You can forget about character development, epic battles or solving quests, the objective of cosplay is purely visual. It's worth pointing out, however, that cosplay requires a huge investment to reproduce as faithfully as possible the costume of a character you admire! In all cases, the aim remains the same: to embody a fictional character 😉

A multitude of LARP for all tastes! 

What makes LARP even more accessible is the wide variety of events available.

From medieval fantasy to post-apocalyptic survival, steampunk to cyberpunk, there's something for everyone! Some events take place in the woods, others in buildings decorated according to the theme and, recently, even in online video chat applications with green screens. Ingenuity is widespread in this hobby, and even the global pandemic couldn't stop players donning costumes and playing together in the comfort of their own homes!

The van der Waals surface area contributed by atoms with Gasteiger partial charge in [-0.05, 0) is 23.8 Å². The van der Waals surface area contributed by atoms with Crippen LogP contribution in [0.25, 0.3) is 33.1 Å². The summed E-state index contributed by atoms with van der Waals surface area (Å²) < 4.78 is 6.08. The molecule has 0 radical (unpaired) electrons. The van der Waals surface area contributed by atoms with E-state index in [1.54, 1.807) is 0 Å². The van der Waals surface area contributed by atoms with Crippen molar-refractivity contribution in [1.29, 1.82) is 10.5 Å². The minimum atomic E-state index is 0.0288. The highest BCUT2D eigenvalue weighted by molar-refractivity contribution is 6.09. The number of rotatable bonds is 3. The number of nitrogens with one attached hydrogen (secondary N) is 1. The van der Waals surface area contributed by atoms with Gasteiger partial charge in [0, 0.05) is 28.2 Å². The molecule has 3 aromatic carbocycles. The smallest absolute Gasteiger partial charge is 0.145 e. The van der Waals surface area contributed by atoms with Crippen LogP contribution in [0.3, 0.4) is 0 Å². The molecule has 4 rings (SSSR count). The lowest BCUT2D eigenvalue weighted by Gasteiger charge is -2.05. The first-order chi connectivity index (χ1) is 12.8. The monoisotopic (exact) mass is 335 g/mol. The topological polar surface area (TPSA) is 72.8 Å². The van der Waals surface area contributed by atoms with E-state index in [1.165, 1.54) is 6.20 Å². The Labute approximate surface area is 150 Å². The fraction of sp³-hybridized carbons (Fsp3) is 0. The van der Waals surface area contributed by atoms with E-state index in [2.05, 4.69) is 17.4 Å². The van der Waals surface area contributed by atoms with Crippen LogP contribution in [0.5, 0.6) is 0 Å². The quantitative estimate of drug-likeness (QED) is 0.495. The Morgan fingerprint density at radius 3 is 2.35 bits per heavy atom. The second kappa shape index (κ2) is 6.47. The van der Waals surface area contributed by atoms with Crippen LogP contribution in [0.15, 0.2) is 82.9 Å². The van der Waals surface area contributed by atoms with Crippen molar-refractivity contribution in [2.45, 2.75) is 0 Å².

In this section we're going to try and categorize the types of LARP and introduce you to the main genres that exist. Are you ready? Let's get started! 

The different types of LARP

A good place to start categorizing LARP is by looking at the following 3 categories: 

  • Resolution system - How will the players resolve the conflict(s) they face? 
  • Style - Is this a story-driven LARP? Involve you in epic battles?
  • Genre - Is it medieval fantasy, horror, post-apocalyptic? As we've already mentioned, there are many different types of LARP, which are themselves divided into sub-genres.

Resolution System

Two larpers fightig with daggers

PVP (Player vs Player)

As the name suggests, combat between players is allowed! PvP can be played as a team, or each player can fight for himself, depending on the rules of the LARP!

A larper holding long staff

Light PVP